Wherever you may be in the world, if you’re living in a particular country as an alien or a foreigner, you have to be well-mannered and well-behaved. This is to avoid the big consequence of deportation.
Once you set foot in another country as a resident and even as a visitor, you have to be respectful of its laws. In fact, countries still abide by the ruling that ignorance of the law doesn’t excuse you from the law’s force and execution.
As strict as this may sound, however, this isn’t to say you shouldn’t venture out into foreign land. It’s not at all complicated to stay within the limits of the law and to be a good resident of the country you’re living in as a foreigner. It begins with respect and full regard of the law, among many others.
To keep you guided, this article is here to remind you of the five ways to prevent deportation.
- 1 #1 Voluntary Departure
- 2 #2 Apply For An Adjustment Of Status
- 3 #3 Apply For A Cancellation Of Removal For Non-LPRs
- 4 #4 Seek Political Asylum
- 5 #5 Apply For A Cancellation Of Removal For Green Card Holders
- 6 #6 Understand The Grounds For Deportation In The Country You’re In
- 7 Conclusion
#1 Voluntary Departure
This first way applies if you’ve already been legally served a deportation notice or document. In this phase, there’s nothing else you can really do but simply voluntarily depart.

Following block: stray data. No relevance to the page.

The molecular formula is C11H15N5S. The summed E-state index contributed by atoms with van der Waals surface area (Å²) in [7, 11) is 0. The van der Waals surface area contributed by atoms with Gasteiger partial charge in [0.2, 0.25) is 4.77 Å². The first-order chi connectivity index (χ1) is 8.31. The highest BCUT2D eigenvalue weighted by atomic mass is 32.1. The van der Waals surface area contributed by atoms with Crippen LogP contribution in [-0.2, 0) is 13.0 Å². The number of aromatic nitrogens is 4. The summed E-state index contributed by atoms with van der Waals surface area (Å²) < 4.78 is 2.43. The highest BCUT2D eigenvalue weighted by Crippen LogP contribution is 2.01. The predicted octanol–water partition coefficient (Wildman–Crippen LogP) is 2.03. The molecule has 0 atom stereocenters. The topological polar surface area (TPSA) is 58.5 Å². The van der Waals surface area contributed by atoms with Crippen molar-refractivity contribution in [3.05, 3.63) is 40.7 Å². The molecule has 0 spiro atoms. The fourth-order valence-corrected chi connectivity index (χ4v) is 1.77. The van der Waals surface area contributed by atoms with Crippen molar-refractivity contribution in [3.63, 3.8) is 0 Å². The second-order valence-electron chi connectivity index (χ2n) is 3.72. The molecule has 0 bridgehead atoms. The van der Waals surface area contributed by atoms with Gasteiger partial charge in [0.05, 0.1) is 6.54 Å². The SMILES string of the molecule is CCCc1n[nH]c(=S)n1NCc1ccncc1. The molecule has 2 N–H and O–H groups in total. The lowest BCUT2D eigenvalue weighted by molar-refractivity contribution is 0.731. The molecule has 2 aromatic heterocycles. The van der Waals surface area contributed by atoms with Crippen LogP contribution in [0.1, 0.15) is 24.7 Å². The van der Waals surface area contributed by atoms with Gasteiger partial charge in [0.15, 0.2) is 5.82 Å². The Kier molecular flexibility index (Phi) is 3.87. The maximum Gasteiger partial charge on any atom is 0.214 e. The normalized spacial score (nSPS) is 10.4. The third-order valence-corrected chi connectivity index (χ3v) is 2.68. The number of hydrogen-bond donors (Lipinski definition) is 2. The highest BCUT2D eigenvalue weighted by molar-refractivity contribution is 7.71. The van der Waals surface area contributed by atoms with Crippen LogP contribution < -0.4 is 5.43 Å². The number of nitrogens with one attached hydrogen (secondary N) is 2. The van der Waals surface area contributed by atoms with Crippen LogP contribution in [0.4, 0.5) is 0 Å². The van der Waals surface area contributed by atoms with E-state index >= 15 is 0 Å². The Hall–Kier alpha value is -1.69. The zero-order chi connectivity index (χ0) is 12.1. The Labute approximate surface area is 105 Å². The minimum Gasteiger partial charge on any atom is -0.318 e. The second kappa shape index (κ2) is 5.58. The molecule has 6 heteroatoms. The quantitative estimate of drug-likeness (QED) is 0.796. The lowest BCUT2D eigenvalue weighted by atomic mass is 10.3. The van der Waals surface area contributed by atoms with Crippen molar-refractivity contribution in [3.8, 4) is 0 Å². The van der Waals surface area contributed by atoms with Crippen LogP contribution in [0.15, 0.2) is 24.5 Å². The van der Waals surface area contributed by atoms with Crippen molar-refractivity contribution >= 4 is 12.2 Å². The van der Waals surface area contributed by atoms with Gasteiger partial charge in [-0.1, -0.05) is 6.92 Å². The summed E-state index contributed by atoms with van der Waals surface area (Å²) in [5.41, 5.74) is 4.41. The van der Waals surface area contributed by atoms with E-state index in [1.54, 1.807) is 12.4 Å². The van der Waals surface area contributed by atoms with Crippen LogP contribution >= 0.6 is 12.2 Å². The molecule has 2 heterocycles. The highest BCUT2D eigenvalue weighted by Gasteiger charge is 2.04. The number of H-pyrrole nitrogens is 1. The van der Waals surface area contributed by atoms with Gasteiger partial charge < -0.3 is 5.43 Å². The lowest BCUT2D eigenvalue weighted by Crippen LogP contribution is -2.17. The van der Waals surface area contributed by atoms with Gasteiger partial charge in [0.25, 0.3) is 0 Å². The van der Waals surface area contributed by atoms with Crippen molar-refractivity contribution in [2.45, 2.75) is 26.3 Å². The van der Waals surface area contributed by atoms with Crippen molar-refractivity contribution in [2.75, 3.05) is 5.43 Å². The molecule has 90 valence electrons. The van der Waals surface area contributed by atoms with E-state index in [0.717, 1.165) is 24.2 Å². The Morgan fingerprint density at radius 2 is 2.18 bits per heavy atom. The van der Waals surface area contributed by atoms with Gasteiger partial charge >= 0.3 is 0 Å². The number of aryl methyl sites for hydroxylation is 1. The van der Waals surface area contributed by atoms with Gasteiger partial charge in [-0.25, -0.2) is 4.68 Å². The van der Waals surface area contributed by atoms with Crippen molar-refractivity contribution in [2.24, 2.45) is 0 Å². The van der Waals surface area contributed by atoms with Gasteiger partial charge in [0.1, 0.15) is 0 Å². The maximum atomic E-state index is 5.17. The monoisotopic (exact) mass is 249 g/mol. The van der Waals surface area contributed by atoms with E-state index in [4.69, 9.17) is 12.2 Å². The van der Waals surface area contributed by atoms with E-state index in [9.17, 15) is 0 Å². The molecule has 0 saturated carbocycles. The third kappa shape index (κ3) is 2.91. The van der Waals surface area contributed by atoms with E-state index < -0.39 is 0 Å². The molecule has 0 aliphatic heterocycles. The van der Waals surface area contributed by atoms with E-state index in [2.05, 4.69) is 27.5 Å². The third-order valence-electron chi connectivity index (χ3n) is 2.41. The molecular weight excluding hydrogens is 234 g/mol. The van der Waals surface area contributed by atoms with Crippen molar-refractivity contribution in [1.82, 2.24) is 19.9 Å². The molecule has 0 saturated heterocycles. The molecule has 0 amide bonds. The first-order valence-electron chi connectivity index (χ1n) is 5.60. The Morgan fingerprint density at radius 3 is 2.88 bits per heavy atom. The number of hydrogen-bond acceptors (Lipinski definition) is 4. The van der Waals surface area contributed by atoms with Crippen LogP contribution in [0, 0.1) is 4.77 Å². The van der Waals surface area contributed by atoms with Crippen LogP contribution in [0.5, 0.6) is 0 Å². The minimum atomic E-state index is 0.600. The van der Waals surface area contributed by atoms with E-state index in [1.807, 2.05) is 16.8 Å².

When you do this, you may still be leaving the country, but at least you won’t have a record of deportation filed and attached to your immigration records.
Otherwise, that record may subsequently affect your future entry status back to that country or to any other country for that matter.
There are many states and immigration laws that may frown upon deportation records. Do remember that your visa application status or migration applications may be more difficult if you have a record of deportation.
#2 Apply For An Adjustment Of Status
Depending on your status, there are certain cases when someone placed in a removal proceeding or deportation status can become eligible to apply for an adjustment of status.
This refers to the proceeding where you can apply to become a lawful permanent resident of that country–petition by a resident citizen or a green cardholder.
This is usually applied to those who were recently married to a resident. If you don’t who if you’re eligible for status adjustment, consult with immigration or deportation lawyers.
#3 Apply For A Cancellation Of Removal For Non-LPRs
One of the valid defenses against deportation is to apply for a cancellation of removal of non-lawful permanent residents. Generally, if you have a good record and you’re currently placed in a removal proceeding, an application for cancellation may be your card to a green card.
However, to be applicable for this, there are four requisites you must first satisfy. These are:
- You have a spouse, parent, or child under 21 years old who’s a lawful permanent resident, and would suffer an ‘extremely unusual and exceptional hardship,’ if you were to be deported;
- You must be present and living in the country for the past ten years;
- You don’t have a record of any criminal convictions. If so, it may disqualify you from an application for cancellation of removal;